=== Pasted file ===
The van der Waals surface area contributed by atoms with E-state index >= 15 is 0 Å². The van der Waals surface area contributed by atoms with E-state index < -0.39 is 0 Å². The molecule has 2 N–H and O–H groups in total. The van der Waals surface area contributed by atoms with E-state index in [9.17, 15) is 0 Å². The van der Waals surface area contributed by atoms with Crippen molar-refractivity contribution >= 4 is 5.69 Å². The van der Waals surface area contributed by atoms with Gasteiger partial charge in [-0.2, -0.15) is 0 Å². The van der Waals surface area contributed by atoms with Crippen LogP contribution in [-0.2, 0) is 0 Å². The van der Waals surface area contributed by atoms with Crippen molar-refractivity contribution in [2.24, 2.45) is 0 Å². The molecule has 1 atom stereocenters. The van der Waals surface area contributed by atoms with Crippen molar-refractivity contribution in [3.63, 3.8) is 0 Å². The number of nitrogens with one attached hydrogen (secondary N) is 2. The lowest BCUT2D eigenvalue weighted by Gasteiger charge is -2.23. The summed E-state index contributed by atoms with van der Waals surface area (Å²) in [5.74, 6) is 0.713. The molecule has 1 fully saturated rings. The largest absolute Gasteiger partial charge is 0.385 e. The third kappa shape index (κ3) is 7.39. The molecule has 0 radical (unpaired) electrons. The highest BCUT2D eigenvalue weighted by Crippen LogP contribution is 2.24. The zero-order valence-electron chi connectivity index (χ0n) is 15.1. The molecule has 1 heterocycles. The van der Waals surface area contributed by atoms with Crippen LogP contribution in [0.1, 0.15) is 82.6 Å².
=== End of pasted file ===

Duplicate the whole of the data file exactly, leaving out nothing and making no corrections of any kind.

The van der Waals surface area contributed by atoms with E-state index >= 15 is 0 Å². The van der Waals surface area contributed by atoms with E-state index < -0.39 is 0 Å². The molecule has 2 N–H and O–H groups in total. The van der Waals surface area contributed by atoms with E-state index in [9.17, 15) is 0 Å². The van der Waals surface area contributed by atoms with Crippen molar-refractivity contribution >= 4 is 5.69 Å². The van der Waals surface area contributed by atoms with Gasteiger partial charge in [-0.2, -0.15) is 0 Å². The van der Waals surface area contributed by atoms with Crippen LogP contribution in [-0.2, 0) is 0 Å². The van der Waals surface area contributed by atoms with Crippen molar-refractivity contribution in [2.24, 2.45) is 0 Å². The molecule has 1 atom stereocenters. The van der Waals surface area contributed by atoms with Crippen molar-refractivity contribution in [3.63, 3.8) is 0 Å². The number of nitrogens with one attached hydrogen (secondary N) is 2. The lowest BCUT2D eigenvalue weighted by Gasteiger charge is -2.23. The summed E-state index contributed by atoms with van der Waals surface area (Å²) in [5.74, 6) is 0.713. The molecule has 1 fully saturated rings. The largest absolute Gasteiger partial charge is 0.385 e. The third kappa shape index (κ3) is 7.39. The molecule has 0 radical (unpaired) electrons. The highest BCUT2D eigenvalue weighted by Crippen LogP contribution is 2.24. The zero-order valence-electron chi connectivity index (χ0n) is 15.1. The molecule has 1 heterocycles. The van der Waals surface area contributed by atoms with Crippen LogP contribution in [0.1, 0.15) is 82.6 Å².